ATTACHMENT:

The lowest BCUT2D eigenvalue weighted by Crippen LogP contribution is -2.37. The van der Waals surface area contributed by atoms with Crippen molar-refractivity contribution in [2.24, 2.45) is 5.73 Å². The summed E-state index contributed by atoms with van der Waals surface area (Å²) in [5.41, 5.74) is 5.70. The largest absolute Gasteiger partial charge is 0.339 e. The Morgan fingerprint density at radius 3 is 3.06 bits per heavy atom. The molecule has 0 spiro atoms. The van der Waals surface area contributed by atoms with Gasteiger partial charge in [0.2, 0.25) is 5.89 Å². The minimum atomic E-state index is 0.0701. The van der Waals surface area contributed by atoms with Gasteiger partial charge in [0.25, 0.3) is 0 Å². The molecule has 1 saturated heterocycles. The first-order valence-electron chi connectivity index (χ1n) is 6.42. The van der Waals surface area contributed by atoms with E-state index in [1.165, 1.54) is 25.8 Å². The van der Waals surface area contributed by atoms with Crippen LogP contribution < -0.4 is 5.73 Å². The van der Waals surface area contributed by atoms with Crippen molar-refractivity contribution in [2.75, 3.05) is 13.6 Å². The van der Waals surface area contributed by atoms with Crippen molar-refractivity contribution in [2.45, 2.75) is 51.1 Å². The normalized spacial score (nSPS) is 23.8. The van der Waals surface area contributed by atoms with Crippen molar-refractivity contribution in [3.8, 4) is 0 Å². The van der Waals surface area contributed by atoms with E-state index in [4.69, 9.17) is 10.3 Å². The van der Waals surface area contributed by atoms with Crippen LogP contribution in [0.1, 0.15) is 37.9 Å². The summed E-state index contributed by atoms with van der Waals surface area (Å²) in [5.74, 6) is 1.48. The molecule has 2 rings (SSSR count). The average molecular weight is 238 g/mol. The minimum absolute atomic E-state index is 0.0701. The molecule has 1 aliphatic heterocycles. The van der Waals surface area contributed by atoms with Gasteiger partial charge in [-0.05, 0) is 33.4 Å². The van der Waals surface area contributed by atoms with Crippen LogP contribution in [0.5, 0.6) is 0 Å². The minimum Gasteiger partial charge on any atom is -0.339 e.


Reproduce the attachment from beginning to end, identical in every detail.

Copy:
The lowest BCUT2D eigenvalue weighted by Crippen LogP contribution is -2.37. The van der Waals surface area contributed by atoms with Crippen molar-refractivity contribution in [2.24, 2.45) is 5.73 Å². The summed E-state index contributed by atoms with van der Waals surface area (Å²) in [5.41, 5.74) is 5.70. The largest absolute Gasteiger partial charge is 0.339 e. The Morgan fingerprint density at radius 3 is 3.06 bits per heavy atom. The molecule has 0 spiro atoms. The van der Waals surface area contributed by atoms with Gasteiger partial charge in [0.2, 0.25) is 5.89 Å². The minimum atomic E-state index is 0.0701. The van der Waals surface area contributed by atoms with Gasteiger partial charge in [0.25, 0.3) is 0 Å². The molecule has 1 saturated heterocycles. The first-order valence-electron chi connectivity index (χ1n) is 6.42. The van der Waals surface area contributed by atoms with E-state index in [1.165, 1.54) is 25.8 Å². The van der Waals surface area contributed by atoms with Crippen LogP contribution < -0.4 is 5.73 Å². The van der Waals surface area contributed by atoms with Crippen molar-refractivity contribution in [2.75, 3.05) is 13.6 Å². The van der Waals surface area contributed by atoms with Crippen molar-refractivity contribution in [2.45, 2.75) is 51.1 Å². The normalized spacial score (nSPS) is 23.8. The van der Waals surface area contributed by atoms with Crippen molar-refractivity contribution in [3.8, 4) is 0 Å². The van der Waals surface area contributed by atoms with E-state index in [4.69, 9.17) is 10.3 Å². The van der Waals surface area contributed by atoms with Crippen LogP contribution in [0.1, 0.15) is 37.9 Å². The summed E-state index contributed by atoms with van der Waals surface area (Å²) in [5.74, 6) is 1.48. The molecule has 2 rings (SSSR count). The average molecular weight is 238 g/mol. The minimum absolute atomic E-state index is 0.0701. The molecule has 1 aliphatic heterocycles. The van der Waals surface area contributed by atoms with Gasteiger partial charge in [-0.05, 0) is 33.4 Å². The van der Waals surface area contributed by atoms with Crippen LogP contribution in [0.5, 0.6) is 0 Å². The minimum Gasteiger partial charge on any atom is -0.339 e.